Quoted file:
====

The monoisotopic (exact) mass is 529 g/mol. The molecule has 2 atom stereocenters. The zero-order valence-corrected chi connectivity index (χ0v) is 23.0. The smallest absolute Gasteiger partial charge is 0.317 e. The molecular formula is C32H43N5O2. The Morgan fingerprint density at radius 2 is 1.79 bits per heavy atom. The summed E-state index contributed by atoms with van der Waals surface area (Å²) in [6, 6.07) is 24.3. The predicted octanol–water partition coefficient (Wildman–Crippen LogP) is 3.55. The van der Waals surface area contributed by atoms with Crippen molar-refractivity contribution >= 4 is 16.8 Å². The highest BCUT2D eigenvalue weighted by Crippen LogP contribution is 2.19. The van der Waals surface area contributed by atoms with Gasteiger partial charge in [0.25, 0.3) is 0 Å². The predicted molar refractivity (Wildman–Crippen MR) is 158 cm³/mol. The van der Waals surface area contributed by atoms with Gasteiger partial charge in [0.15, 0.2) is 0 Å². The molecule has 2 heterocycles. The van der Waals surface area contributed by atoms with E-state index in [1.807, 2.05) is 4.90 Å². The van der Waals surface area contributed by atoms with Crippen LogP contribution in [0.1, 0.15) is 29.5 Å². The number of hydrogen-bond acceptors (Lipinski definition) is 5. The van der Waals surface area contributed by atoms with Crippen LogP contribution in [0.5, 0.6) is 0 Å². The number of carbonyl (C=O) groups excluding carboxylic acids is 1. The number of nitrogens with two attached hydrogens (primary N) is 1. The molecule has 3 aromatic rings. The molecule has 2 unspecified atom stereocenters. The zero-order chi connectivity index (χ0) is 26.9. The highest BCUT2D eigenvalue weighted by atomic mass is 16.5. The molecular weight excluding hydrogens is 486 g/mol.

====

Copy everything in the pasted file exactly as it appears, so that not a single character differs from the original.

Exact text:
The monoisotopic (exact) mass is 529 g/mol. The molecule has 2 atom stereocenters. The zero-order valence-corrected chi connectivity index (χ0v) is 23.0. The smallest absolute Gasteiger partial charge is 0.317 e. The molecular formula is C32H43N5O2. The Morgan fingerprint density at radius 2 is 1.79 bits per heavy atom. The summed E-state index contributed by atoms with van der Waals surface area (Å²) in [6, 6.07) is 24.3. The predicted octanol–water partition coefficient (Wildman–Crippen LogP) is 3.55. The van der Waals surface area contributed by atoms with Crippen molar-refractivity contribution >= 4 is 16.8 Å². The highest BCUT2D eigenvalue weighted by Crippen LogP contribution is 2.19. The van der Waals surface area contributed by atoms with Gasteiger partial charge in [0.25, 0.3) is 0 Å². The predicted molar refractivity (Wildman–Crippen MR) is 158 cm³/mol. The van der Waals surface area contributed by atoms with Gasteiger partial charge in [0.15, 0.2) is 0 Å². The molecule has 2 heterocycles. The van der Waals surface area contributed by atoms with E-state index in [1.807, 2.05) is 4.90 Å². The van der Waals surface area contributed by atoms with Crippen LogP contribution in [0.1, 0.15) is 29.5 Å². The number of hydrogen-bond acceptors (Lipinski definition) is 5. The van der Waals surface area contributed by atoms with Crippen LogP contribution in [0.5, 0.6) is 0 Å². The number of carbonyl (C=O) groups excluding carboxylic acids is 1. The number of nitrogens with two attached hydrogens (primary N) is 1. The molecule has 3 aromatic rings. The molecule has 2 unspecified atom stereocenters. The zero-order chi connectivity index (χ0) is 26.9. The highest BCUT2D eigenvalue weighted by atomic mass is 16.5. The molecular weight excluding hydrogens is 486 g/mol.